Humane Research Australia has just published an overview of methods and technologies that can replace animals in biomedical research, testing, education and training. “Better ways to do research: An overview of methods and technologies that can replace animals in biomedical research and testing” is available as a pdf document, free to read and download.
I am the author of the 74-page overview in plain English that outlines diverse methods and technologies, provides examples for their use, and suggests in what areas of research, testing and education they can replace animals. My sources are mostly scientific publications in peer-reviewed journals and government reports, and I provided references so that the interested reader may find out more from the original article or report.
Each year, millions of non-human animals worldwide are harmed by animal experimentation. An estimated more than 115 million animals are used each year to supply the biomedical industry. The countries that use the most animals include China, the US, Japan and Australia. About half these animals are used in fundamental or basic research. This is curiosity driven, exploratory research that aims to increase and advance scientific knowledge. Applied research aims to solve specific practical problems, such as using animals as a model to seek a cure for a human disease or condition. Animals are also used in (regulatory) testing and in education and training. Current laws in many countries make it difficult to avoid using animals for regulatory testing, but there is no legal requirement for other types of animal research.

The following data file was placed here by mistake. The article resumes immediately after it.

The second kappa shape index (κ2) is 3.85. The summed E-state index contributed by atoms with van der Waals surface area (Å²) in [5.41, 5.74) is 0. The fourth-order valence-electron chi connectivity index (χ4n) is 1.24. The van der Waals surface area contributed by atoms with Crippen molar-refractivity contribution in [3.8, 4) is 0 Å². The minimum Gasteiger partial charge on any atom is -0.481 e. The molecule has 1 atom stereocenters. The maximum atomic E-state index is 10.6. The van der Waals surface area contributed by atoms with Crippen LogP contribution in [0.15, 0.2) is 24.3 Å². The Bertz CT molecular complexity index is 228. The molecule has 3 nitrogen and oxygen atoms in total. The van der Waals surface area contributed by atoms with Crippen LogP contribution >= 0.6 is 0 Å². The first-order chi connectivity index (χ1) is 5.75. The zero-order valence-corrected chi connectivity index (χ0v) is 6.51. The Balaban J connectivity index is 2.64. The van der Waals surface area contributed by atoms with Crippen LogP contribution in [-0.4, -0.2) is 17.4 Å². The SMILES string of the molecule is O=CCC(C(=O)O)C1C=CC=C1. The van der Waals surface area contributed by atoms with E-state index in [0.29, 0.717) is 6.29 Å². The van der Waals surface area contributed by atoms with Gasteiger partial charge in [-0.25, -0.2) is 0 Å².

For a long time, many people have considered the use of animals in research, testing, training and education a necessary evil. But more and more, people question the ethics of this approach. At the same time, the animal research community increasingly recognises the problems with animal research: it is costly, lengthy and not very effective. Also, it may have held back the discovery of treatments and cures for humans because they did not work well in animals.
For example, aspirin was patented in 1900. It is considered safe for human beings, but it would not have been possible to market aspirin with current methods and criteria for safety because it was found to cause birth defects in mice, rats, guinea pigs, rabbits, cats, dogs, sheep and monkeys.
The use of animals in science is outdated and unnecessary. Human-relevant methods that offer a more effective and ethical approach to science are available. Broadly, these include: In-vitro methods (performed with microorganisms, tissues, whole cells or parts of cells in test tubes, Petri dishes etc.), in-silico (computer-based) methods, studies with human volunteers, and simulators.